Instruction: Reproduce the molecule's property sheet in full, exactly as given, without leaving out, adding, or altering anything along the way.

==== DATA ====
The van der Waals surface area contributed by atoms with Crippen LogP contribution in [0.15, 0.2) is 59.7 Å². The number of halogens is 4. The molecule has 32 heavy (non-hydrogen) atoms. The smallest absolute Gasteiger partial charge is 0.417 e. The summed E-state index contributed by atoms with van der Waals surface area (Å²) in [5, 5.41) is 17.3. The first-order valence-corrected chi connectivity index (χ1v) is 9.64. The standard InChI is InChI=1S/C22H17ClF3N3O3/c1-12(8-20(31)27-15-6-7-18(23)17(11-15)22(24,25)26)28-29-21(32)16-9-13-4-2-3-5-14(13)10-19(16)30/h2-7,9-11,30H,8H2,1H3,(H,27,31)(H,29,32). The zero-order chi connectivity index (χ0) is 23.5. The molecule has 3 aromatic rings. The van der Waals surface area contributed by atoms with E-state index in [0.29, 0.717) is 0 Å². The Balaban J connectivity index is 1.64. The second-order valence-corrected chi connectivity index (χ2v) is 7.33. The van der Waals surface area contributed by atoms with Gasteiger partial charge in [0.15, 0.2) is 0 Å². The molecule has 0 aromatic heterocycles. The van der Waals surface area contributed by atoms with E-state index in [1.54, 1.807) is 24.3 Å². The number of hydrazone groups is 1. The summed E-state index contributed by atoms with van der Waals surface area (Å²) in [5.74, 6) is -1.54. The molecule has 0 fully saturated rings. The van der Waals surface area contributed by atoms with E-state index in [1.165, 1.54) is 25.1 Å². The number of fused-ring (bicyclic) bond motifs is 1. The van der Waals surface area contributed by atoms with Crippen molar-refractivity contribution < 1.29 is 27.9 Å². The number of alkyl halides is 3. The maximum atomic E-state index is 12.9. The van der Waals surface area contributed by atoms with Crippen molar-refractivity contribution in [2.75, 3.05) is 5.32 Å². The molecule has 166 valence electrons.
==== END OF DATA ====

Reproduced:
The van der Waals surface area contributed by atoms with Crippen LogP contribution in [0.15, 0.2) is 59.7 Å². The number of halogens is 4. The molecule has 32 heavy (non-hydrogen) atoms. The smallest absolute Gasteiger partial charge is 0.417 e. The summed E-state index contributed by atoms with van der Waals surface area (Å²) in [5, 5.41) is 17.3. The first-order valence-corrected chi connectivity index (χ1v) is 9.64. The standard InChI is InChI=1S/C22H17ClF3N3O3/c1-12(8-20(31)27-15-6-7-18(23)17(11-15)22(24,25)26)28-29-21(32)16-9-13-4-2-3-5-14(13)10-19(16)30/h2-7,9-11,30H,8H2,1H3,(H,27,31)(H,29,32). The zero-order chi connectivity index (χ0) is 23.5. The molecule has 3 aromatic rings. The van der Waals surface area contributed by atoms with E-state index in [0.29, 0.717) is 0 Å². The Balaban J connectivity index is 1.64. The second-order valence-corrected chi connectivity index (χ2v) is 7.33. The van der Waals surface area contributed by atoms with Gasteiger partial charge in [0.15, 0.2) is 0 Å². The molecule has 0 aromatic heterocycles. The van der Waals surface area contributed by atoms with E-state index in [1.54, 1.807) is 24.3 Å². The number of hydrazone groups is 1. The summed E-state index contributed by atoms with van der Waals surface area (Å²) in [5.74, 6) is -1.54. The molecule has 0 fully saturated rings. The van der Waals surface area contributed by atoms with E-state index in [1.165, 1.54) is 25.1 Å². The number of fused-ring (bicyclic) bond motifs is 1. The van der Waals surface area contributed by atoms with Crippen molar-refractivity contribution < 1.29 is 27.9 Å². The number of alkyl halides is 3. The maximum atomic E-state index is 12.9. The van der Waals surface area contributed by atoms with Crippen molar-refractivity contribution in [2.75, 3.05) is 5.32 Å². The molecule has 166 valence electrons.